When we got her at the age of 18 months,  a wire cable had been her collar and leash, and that damaged her throat.

She didn’t know how to chew on a bone or play with toys. When she did learn to play with toys, nothing brought her more fun than catching frisbees.

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Just shy of her 13th birthday, our wild, rambunctious, eternally youthful girl who never slowed down a day of her life, has taken her last step, dug her last bumper from my hunting closet, and curled up on our laps for the last time.

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Run free, Dakota. You now have all of Heaven to share your love with.

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We discourage Dakota from unnecessarily following us up and down the stairs due to her heart condition, so she’s contented to wait for us.

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Porcupines and partridge

The wind and snow that blew in on Saturday created perfect hunting conditions, however as with my last hunting trip, no birds were flying.

Spinone camouflage. That’s why my guys wear GPS collars while hunting.

I took Doc to an area called “Duck Point”, which has became our go-to hunting area. There were more hunters than ducks, so I drove up to my old hunting grounds at Lake Walcott. The roads were in bad shape so it was slow going.

I expected ice along the shoreline, not the entire reservoir to be frozen over.

I expected to find ice along the banks of the reservoir, but was surprised to find it completely frozen over except for several channels of open water. We didn’t find any ducks here either, so our duck hunt became a pheasant hunt.

This is the reason I carry a backpack of emergency and first aid supplies while hunting.

Doc worked the heavy brush but instead of finding a bird, he found a porcupine and returned with quills in his nose. I didn’t find any quills inside his mouth (until we returned home) and those in his nose weren’t deeply embedded so I quickly extracted them and we continued hunting.

Doc checks out the reservoir.

It wasn’t snowing here, but a wind was blowing and the wind chill was 14 degrees (F). We were hunting with the wind was to our backs when Doc whirled around and began working back into the wind. No sooner did he go on point than a covey of partridge flushed.

Doc makes a nice blind retrieve on a Hungarian (Gray) partridge.

I dropped one of the birds and Doc made a nice blind retrieve. We hunted our way back to the Toyota, and knowing how bad the roads were, I decided to return home rather than continue hunting and counted six slide-offs and a wreck on the way back.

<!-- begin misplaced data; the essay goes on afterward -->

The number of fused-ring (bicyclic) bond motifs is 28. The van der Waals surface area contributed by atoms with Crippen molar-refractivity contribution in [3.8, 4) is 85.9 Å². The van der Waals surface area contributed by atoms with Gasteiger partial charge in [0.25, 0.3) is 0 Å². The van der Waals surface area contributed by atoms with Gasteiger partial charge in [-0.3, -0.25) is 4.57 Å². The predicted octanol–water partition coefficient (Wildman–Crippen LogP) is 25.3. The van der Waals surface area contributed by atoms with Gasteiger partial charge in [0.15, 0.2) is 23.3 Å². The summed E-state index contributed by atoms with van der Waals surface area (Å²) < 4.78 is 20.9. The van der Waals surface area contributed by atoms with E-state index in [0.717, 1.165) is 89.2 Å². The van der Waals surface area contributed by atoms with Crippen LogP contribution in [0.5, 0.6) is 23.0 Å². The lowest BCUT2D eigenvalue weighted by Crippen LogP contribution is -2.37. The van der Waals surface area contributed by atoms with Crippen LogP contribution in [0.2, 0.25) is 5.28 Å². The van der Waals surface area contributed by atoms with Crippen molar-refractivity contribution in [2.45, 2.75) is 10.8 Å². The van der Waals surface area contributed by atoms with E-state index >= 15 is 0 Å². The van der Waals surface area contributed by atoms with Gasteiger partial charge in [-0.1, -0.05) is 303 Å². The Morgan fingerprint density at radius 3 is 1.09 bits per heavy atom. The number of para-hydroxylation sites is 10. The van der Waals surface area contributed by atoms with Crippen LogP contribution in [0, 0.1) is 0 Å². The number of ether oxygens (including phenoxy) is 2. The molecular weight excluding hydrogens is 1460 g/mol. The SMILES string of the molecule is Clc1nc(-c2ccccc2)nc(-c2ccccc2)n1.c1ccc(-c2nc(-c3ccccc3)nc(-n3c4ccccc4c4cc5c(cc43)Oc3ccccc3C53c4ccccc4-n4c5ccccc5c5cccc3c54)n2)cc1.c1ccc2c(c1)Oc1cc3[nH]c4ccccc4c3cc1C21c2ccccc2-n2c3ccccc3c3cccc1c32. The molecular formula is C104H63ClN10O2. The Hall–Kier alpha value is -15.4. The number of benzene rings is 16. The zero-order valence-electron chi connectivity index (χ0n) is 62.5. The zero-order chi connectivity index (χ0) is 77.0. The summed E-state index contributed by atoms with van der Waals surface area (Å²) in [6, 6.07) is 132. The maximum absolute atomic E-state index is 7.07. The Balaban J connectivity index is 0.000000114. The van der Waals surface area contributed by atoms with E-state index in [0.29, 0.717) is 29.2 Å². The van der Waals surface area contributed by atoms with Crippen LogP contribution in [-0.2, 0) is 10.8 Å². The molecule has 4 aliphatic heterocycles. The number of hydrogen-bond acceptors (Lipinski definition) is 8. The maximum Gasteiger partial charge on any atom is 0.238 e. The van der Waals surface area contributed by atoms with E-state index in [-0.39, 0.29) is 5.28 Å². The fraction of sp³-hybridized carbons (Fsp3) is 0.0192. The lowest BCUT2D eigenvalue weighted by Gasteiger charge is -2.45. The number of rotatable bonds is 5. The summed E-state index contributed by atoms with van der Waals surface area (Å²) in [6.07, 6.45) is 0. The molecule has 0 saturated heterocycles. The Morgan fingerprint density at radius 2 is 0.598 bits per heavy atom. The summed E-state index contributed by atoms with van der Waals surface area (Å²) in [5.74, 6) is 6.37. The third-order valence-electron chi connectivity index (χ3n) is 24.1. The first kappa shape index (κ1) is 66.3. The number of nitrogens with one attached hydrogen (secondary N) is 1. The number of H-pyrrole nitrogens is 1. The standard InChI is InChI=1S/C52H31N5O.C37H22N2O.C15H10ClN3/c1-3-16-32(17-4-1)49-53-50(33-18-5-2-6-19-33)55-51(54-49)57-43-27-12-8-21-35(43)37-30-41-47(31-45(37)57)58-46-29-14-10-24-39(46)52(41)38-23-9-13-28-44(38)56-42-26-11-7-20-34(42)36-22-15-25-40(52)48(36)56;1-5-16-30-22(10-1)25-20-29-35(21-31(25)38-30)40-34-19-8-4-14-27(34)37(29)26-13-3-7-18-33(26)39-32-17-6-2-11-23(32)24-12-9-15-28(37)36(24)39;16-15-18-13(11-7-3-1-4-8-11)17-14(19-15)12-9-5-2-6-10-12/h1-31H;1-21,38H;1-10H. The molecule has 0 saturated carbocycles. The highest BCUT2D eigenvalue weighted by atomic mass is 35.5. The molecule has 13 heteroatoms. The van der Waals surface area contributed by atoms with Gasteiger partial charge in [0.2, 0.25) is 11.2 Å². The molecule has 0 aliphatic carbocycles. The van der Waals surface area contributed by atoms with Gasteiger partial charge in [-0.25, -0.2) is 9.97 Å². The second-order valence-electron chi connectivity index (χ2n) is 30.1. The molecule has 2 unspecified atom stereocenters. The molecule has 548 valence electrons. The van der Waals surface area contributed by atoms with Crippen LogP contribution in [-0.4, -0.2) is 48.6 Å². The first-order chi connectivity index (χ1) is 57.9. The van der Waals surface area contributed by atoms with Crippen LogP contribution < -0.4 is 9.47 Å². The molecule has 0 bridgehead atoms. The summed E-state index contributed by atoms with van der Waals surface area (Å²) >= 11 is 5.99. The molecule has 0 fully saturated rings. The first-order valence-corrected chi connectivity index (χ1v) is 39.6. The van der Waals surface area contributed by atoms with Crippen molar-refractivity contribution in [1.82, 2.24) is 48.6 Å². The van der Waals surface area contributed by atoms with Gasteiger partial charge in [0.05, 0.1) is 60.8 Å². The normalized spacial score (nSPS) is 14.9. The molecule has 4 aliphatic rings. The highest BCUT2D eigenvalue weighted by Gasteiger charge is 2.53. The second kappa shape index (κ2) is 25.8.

Doc with the partridge he retrieved.

While grooming and bathing Doc, we were able to do a more thorough check and found a porcupine quill deeply buried in his gums just above his front teeth. A pair of pliers were needed to remove this one, but Doc Savage the Puppy of Bronze hardly flinched.

A porcupine quill we found deeply embedded in Doc’s gums while grooming and bathing him.

Doc in the water

I took Doc duck hunting last weekend and it was pheasants galore. Understandable, since pheasant season for this region ended two days before.

The river upstream from the bluffs

Not many ducks were flying so we hunted our way up the river hoping to jump shoot some along the shore. The shoreline was a sheer drop-off of about 4-5 feet and Doc tumbled off the bank while exploring it.

Doc taking a dip not far from where he fell off the bank and into the water.

I guided Doc to a spot where I could help him back on land, and after that I couldn’t keep him out of the water. Three Mallards flushed a distance ahead of us and I dropped the greenhead, sending it tumbling into the water.

Doc looking for ducks

It was a long shot and a longer retrieve. Doc hit the water about the same time as the duck and made a very nice retrieve, and once again I had to help him up the bank and onto land.

We then headed downstream but with the water running as high as it is, it was too dangerous to allow Doc into the water so I took him up onto the bluffs to hunt partridge. I wasn’t able to hunt where I really wanted to, since being Saturday morning, dirt bikers were out in force.

Doc with the duck he retrieved

Doc looking down on the river. Here, it was too dangerous to allow him into the water.